Enhancing the book’s action and characters is fantastic anime-inspired artwork of specific scenes as well as brief profiles for each of the main characters. Highlights are the book’s cover, illustrated by A2T will Draw, the character profiles by Jeffery Cruz, and the “Regulus” scene by Daniel Bretas. These illustrations provide a visual element that make the novel almost like a comic book and allow the characters to shine brighter.

All in all, StarLion: Thieves of the Red Night is a dynamic superhero story with heart. If you enjoy coming-of-age superhero stories, give this book a try.

The Afro YA promotes black young adult authors and YA books with black characters, especially those that influence Pennington, an aspiring YA author who believes that black YA readers need diverse books, creators, and stories so that they don’t have to search for their experiences like she did.

Latonya Pennington is a poet and freelance pop culture critic. Their freelance work can also be found at PRIDE, Wear Your Voice magazine, and Black Sci-fi. As a poet, they have been published in Fiyah Lit magazine, Scribes of Nyota, and Argot magazine among others.

Top photo by Photo by cottonbro studio via Pexels

“SLAY” Is a Creative and Geeky Read for Young Black Readers

“SLAY” Is a Creative and Geeky Read for Young Black Readers

By day, Kiera Johnson is an honors student, but by night she is Emerald, a video game character in the massive multiplayer online game SLAY. Unbeknownst to her friends, family, and boyfriend, Kiera is also the developer of SLAY.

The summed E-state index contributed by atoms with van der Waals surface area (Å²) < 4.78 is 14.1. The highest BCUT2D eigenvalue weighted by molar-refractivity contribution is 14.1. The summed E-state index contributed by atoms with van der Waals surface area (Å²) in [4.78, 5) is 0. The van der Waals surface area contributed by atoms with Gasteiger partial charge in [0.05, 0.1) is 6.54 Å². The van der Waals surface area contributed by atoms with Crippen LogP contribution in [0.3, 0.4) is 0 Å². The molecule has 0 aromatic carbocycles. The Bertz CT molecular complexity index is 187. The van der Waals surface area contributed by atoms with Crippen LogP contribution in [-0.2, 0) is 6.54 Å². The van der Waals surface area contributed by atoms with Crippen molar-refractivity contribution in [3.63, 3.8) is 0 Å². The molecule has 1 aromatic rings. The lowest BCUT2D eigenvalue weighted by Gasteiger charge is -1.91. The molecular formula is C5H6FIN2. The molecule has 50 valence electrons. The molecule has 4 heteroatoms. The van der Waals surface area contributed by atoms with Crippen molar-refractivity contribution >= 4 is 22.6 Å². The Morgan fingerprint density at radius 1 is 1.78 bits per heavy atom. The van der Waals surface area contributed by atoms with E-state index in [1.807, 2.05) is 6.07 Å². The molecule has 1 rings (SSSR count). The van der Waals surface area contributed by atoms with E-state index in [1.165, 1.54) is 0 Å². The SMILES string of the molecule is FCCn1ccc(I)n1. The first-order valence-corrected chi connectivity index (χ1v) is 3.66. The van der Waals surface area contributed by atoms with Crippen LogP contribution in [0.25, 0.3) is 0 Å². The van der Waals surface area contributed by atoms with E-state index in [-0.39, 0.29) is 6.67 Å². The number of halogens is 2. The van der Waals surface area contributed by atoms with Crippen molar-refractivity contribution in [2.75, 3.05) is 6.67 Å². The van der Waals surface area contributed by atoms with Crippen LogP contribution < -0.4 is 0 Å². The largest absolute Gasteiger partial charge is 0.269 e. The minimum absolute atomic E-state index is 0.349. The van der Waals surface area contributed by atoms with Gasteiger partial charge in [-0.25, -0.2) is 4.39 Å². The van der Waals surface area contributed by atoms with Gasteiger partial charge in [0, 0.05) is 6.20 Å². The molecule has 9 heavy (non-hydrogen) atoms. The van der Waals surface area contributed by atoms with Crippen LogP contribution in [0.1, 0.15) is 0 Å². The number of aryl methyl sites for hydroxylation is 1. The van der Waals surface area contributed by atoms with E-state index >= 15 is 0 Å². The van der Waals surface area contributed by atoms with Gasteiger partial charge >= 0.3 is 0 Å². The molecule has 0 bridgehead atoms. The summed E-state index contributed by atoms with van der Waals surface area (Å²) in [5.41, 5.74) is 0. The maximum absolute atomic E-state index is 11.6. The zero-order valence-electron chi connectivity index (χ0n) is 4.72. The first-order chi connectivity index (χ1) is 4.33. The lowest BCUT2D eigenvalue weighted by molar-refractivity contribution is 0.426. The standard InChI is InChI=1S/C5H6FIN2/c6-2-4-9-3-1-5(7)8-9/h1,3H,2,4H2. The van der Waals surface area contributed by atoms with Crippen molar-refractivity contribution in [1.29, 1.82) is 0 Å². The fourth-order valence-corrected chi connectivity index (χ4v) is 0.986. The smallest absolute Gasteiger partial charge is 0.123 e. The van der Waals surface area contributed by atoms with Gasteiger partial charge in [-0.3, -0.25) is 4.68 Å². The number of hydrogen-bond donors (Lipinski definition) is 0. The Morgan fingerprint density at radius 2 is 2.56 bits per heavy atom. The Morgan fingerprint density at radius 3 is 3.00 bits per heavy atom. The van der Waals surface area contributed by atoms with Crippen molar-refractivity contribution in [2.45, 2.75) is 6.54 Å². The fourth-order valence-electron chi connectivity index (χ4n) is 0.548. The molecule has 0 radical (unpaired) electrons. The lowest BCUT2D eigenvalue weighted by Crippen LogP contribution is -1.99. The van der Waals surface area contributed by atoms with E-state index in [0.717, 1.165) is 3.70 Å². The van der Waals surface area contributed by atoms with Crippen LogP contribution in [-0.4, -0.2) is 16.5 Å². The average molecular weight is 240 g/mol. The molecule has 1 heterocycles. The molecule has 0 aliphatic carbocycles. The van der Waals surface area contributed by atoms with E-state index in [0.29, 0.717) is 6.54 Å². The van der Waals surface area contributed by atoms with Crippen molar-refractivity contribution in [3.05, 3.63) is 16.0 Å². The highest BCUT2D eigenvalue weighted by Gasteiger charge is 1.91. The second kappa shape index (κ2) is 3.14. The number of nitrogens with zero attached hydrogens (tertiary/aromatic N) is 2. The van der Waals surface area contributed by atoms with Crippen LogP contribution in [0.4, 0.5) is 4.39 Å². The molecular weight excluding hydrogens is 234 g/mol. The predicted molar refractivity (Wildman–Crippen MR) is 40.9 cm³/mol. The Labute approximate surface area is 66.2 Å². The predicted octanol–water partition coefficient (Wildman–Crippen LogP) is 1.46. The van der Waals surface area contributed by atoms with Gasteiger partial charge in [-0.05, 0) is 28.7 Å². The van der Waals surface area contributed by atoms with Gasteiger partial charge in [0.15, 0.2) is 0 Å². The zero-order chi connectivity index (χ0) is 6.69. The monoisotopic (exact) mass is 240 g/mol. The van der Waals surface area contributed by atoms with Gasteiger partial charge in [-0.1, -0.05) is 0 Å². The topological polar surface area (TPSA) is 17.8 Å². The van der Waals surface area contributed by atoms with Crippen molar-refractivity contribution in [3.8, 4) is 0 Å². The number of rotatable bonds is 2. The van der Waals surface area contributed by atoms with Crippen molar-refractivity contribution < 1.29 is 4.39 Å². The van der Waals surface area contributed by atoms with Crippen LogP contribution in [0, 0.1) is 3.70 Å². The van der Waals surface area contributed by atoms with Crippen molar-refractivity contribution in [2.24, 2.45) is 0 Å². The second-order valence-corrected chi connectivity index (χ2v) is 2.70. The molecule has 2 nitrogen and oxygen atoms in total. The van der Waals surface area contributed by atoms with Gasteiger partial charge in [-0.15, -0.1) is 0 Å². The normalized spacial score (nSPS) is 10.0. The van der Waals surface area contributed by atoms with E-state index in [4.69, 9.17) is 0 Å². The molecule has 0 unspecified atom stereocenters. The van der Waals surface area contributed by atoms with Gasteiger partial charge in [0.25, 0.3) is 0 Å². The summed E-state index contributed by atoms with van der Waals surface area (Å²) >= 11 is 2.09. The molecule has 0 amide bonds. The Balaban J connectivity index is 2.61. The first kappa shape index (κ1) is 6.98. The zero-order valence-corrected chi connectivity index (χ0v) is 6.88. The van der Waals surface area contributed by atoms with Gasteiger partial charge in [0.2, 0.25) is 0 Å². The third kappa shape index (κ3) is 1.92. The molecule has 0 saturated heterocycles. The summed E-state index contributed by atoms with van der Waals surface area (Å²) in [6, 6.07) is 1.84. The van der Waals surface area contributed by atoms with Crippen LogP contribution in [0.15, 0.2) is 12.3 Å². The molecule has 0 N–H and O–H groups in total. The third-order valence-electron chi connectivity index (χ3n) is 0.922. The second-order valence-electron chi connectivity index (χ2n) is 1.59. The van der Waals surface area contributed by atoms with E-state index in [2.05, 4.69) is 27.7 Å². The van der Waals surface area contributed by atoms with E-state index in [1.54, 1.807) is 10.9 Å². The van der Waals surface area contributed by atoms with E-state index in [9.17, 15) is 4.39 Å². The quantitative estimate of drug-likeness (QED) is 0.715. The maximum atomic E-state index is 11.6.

For a little while, SLAY is a sanctuary where Kiera and other Black gamers can display and express their Blackness without the pressure of expectations and racism. But one day a Black boy is killed over SLAY’s in-game currency and now Kiera’s game is in the news. To make matters worse, a racist has started to troll Kiera from within the game and threatening to sue her for discrimination. Now, Kiera must find the strength to reclaim SLAY and stand up for the game and herself.

Slay book coverOne of the things that I enjoyed about this book is the concept of the game SLAY. Not only is it a cool mashup of a card battle game and a fighting game, but I really appreciated the amount of detail that the author put into the game’s rules, the player versus player battles, and the cards themselves. Having a video game exclusively for Black people with cards inspired by Black culture and the diaspora is delightful. Some of my favorite cards were the Gabby Douglas card, which gave the player the power to do gymnastics, and the Unbothered Card, which shields you from attack energy and then has a surprising effect. Not to mention, the player versus player battles are described in a way that it makes you feel you’re watching the battle as a spectator.